Kerry Underwood


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The matters dealt with in this piece are examined in great detail in my three volume, 1,300 page book Personal Injury Small Claims, Portals and Fixed Costs – price £50 and available from Underwoods Solicitors here.

Kerry Underwood offers consultancy services in relation to this and other matters and details are here.

These principles, and the whole issue of Qualified One-Way Costs Shifting, is dealt with in my book – Qualified One-Way Costs Shifting, Section 57 and Set-Off – Available from me here for £15.



Travelers Insurance Company Ltd v XYZ [2019] UKSC 48 (30 October 2019)

the Supreme Court held that product liability insurers were not liable under section 51 of the Senior Courts Act 1981 to pay the costs of claimants, who had unknowingly proceeded against an uninsured defendant.

The Supreme Court overturned the Court of Appeal decision in [2018] EWCA Civ 1099 , which I dealt with in my blog –


The Supreme Court also held that generally there had to be a causative link between the conduct of the non-party and the costs which are being sought against that non-party.

This decision, both in its tone and content, casts doubt on the accuracy of the recent decision in

Kazakhstan Kagazy Plc & Ors v Zhunus & Ors [2019] EWHC 2630 (Comm) (08 October 2019)

which I dealt with in my blog –


which I had in any event described as a poor decision which was likely to be distinguished by any other court.

Here 623 claimants sued a medical clinic in relation to defective silicone breast implants and Travelers Insurance Company Ltd funded the whole of the defendant’s defence and disclosed late in the day that the defendant was only insured in relation to 197 of the claimants.

The trial court made a section 51 costs order against Travelers in relation to all of the claimants, including those not insured by them, and that decision was upheld by the Court of Appeal, but overturned by the Supreme Court here.

The Supreme Court held that the issue of whether the insurer has either become the real defendant in relation to an insured claim, or has intermeddled in an uninsured claim, is fundamental to the court’s exercise of its section 51 jurisdiction in insurance cases.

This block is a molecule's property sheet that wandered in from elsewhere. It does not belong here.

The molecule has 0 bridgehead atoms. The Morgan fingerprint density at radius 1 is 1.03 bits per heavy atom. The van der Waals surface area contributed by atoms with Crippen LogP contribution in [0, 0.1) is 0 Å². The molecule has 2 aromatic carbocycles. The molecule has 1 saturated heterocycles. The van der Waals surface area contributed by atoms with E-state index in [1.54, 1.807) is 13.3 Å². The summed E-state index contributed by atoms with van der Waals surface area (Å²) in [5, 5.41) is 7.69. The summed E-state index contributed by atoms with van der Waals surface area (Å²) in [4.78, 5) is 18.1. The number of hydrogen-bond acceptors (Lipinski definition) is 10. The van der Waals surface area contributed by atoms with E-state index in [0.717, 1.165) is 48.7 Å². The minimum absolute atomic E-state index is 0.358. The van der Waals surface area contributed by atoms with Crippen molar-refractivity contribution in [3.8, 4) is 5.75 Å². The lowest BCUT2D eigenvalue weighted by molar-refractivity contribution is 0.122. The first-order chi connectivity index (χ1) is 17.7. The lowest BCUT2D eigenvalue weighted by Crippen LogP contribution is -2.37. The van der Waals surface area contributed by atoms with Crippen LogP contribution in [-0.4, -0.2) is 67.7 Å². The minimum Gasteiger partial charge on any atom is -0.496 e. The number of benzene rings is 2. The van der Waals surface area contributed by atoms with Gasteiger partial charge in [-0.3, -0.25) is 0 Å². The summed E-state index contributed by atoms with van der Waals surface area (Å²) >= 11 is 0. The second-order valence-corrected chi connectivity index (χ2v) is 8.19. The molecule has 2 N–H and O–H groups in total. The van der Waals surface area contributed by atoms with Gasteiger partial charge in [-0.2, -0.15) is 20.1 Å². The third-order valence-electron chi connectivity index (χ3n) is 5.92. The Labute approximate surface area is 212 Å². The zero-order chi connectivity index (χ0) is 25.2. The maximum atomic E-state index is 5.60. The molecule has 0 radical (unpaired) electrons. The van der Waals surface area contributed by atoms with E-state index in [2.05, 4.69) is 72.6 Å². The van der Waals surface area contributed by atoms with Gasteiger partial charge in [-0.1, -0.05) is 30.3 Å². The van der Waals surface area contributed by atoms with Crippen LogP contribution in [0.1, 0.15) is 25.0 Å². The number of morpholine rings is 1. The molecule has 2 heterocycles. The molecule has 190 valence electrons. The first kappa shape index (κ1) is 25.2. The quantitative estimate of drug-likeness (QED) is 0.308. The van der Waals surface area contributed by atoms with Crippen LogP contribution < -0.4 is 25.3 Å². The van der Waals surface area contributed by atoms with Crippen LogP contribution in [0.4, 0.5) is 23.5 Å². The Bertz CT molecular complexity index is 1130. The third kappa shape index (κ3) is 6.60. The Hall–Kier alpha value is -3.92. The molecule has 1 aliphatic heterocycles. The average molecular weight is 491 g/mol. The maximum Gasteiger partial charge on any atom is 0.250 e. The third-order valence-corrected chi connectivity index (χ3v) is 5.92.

Here, there was a very close connection between the insured and uninsured claims, raising common issues to be tried together in this group litigation.

Consequently, the legitimate interests of the insurer justified some involvement in the decision making and funding of the defence of the uninsured claim.

The control which insurers exercise over their insured’s defence arises from a pre-existing contractual entitlement and not from a freely made decision to intermeddle.

They are involuntary funders of litigation as they are typically required by the policy to fund the defence and, as a result, have the right to exercise substantial control over the conduct of the defence.

The Supreme Court also said that causation remains “an important element in what an applicant under section 51 has to prove, namely a causative link between the particular conduct of the non-party relied upon and the incurring by the claimant of the costs sought to be recovered under section 51. If all those costs would have been incurred in any event, it is unlikely that a section 51 order ought to be made.” (Paragraph 80).

The Supreme Court also commented on the so called “exceptionality test” saying that “exceptionality can scarcely be in itself an intelligible criterion for the making of a non-party costs order”, and is of little, if any significance. (Paragraph 109).

The Supreme Court also said that asymmetry, or lack of reciprocity in costs risk, as between the uninsured claimants and the defendant’s insurer, is unlikely on its own to be a reason for the making of a non-party costs order against the insurer where, as here, the asymmetry arises because a claimant sues an uninsured and insolvent defendant and incur several-only costs liability in group litigation. (Paragraph 82).

In practice it will now be difficult to obtain a section 51 order against an insurer.


Below is the Supreme Court’s own Press Summary.


Background to The Appeal

This appeal is about who should pay the legal costs of 426 claimants who successfully sued a medical group for the supply of defective silicone breast implants. It allows the Supreme Court to review the principles concerning third-party costs orders.

623 claims were brought against Transform Medical Group (CS) Ltd (“Transform”), a medical clinic which had supplied implants manufactured by Poly Implant Prothèse (“PIP”). Transform had insurance cover with Travelers Insurance Co Ltd (“Travelers”) in relation to claims brought against it.

Travelers funded the whole of Transform’s defence. It did not disclose until a relatively late stage that a substantial number of claimants were uninsured. The insurance policy only covered the claims of 197 claimants who suffered from a rupture of their implants between 31 March 2007 and 30 March 2011. Transform was uninsured in respect of the claims of the remaining 426 claimants. The uninsured claimants are the Respondents to this appeal.

Transform entered insolvent administration half-way through the litigation. The insured claims were settled by an agreement made in August 2015 and Travelers paid an agreed proportion of the damages and costs attributable to those insured claims. This left the insured claimants in a much better position than the uninsured claimants – who had obtained a judgment but recovered no damages or costs from Transform at all.